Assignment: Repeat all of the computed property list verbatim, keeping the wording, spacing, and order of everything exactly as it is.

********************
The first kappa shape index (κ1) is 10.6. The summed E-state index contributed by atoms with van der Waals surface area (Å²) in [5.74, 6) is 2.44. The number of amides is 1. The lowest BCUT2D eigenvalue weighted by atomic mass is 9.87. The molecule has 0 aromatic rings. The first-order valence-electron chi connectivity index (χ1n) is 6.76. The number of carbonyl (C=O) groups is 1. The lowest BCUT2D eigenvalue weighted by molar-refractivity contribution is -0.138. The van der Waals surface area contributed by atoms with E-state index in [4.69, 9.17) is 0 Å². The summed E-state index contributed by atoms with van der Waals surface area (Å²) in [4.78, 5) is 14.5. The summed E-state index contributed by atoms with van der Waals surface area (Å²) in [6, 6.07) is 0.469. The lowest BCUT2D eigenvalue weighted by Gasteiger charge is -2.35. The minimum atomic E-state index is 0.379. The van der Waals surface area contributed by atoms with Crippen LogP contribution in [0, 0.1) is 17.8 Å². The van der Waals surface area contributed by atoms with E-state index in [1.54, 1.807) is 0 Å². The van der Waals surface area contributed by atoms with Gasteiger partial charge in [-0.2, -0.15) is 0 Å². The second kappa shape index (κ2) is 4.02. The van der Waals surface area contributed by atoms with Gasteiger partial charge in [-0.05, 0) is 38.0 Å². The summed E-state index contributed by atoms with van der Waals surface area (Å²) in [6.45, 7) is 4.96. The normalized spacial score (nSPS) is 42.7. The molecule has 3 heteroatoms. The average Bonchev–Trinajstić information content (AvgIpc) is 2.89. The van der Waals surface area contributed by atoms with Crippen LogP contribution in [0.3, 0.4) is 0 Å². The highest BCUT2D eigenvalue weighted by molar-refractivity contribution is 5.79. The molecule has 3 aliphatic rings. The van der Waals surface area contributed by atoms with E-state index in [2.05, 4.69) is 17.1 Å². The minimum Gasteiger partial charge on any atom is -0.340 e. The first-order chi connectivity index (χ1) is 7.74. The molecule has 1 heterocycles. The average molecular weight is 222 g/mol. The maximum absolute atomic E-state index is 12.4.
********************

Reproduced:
The first kappa shape index (κ1) is 10.6. The summed E-state index contributed by atoms with van der Waals surface area (Å²) in [5.74, 6) is 2.44. The number of amides is 1. The lowest BCUT2D eigenvalue weighted by atomic mass is 9.87. The molecule has 0 aromatic rings. The first-order valence-electron chi connectivity index (χ1n) is 6.76. The number of carbonyl (C=O) groups is 1. The lowest BCUT2D eigenvalue weighted by molar-refractivity contribution is -0.138. The van der Waals surface area contributed by atoms with E-state index in [4.69, 9.17) is 0 Å². The summed E-state index contributed by atoms with van der Waals surface area (Å²) in [4.78, 5) is 14.5. The summed E-state index contributed by atoms with van der Waals surface area (Å²) in [6, 6.07) is 0.469. The lowest BCUT2D eigenvalue weighted by Gasteiger charge is -2.35. The minimum atomic E-state index is 0.379. The van der Waals surface area contributed by atoms with Crippen LogP contribution in [0, 0.1) is 17.8 Å². The van der Waals surface area contributed by atoms with E-state index in [1.54, 1.807) is 0 Å². The van der Waals surface area contributed by atoms with Gasteiger partial charge in [-0.2, -0.15) is 0 Å². The second kappa shape index (κ2) is 4.02. The van der Waals surface area contributed by atoms with Gasteiger partial charge in [-0.05, 0) is 38.0 Å². The summed E-state index contributed by atoms with van der Waals surface area (Å²) in [6.45, 7) is 4.96. The normalized spacial score (nSPS) is 42.7. The molecule has 3 heteroatoms. The average Bonchev–Trinajstić information content (AvgIpc) is 2.89. The van der Waals surface area contributed by atoms with Crippen LogP contribution in [0.3, 0.4) is 0 Å². The highest BCUT2D eigenvalue weighted by molar-refractivity contribution is 5.79. The molecule has 3 aliphatic rings. The van der Waals surface area contributed by atoms with E-state index in [2.05, 4.69) is 17.1 Å². The minimum Gasteiger partial charge on any atom is -0.340 e. The first-order chi connectivity index (χ1) is 7.74. The molecule has 1 heterocycles. The average molecular weight is 222 g/mol. The maximum absolute atomic E-state index is 12.4.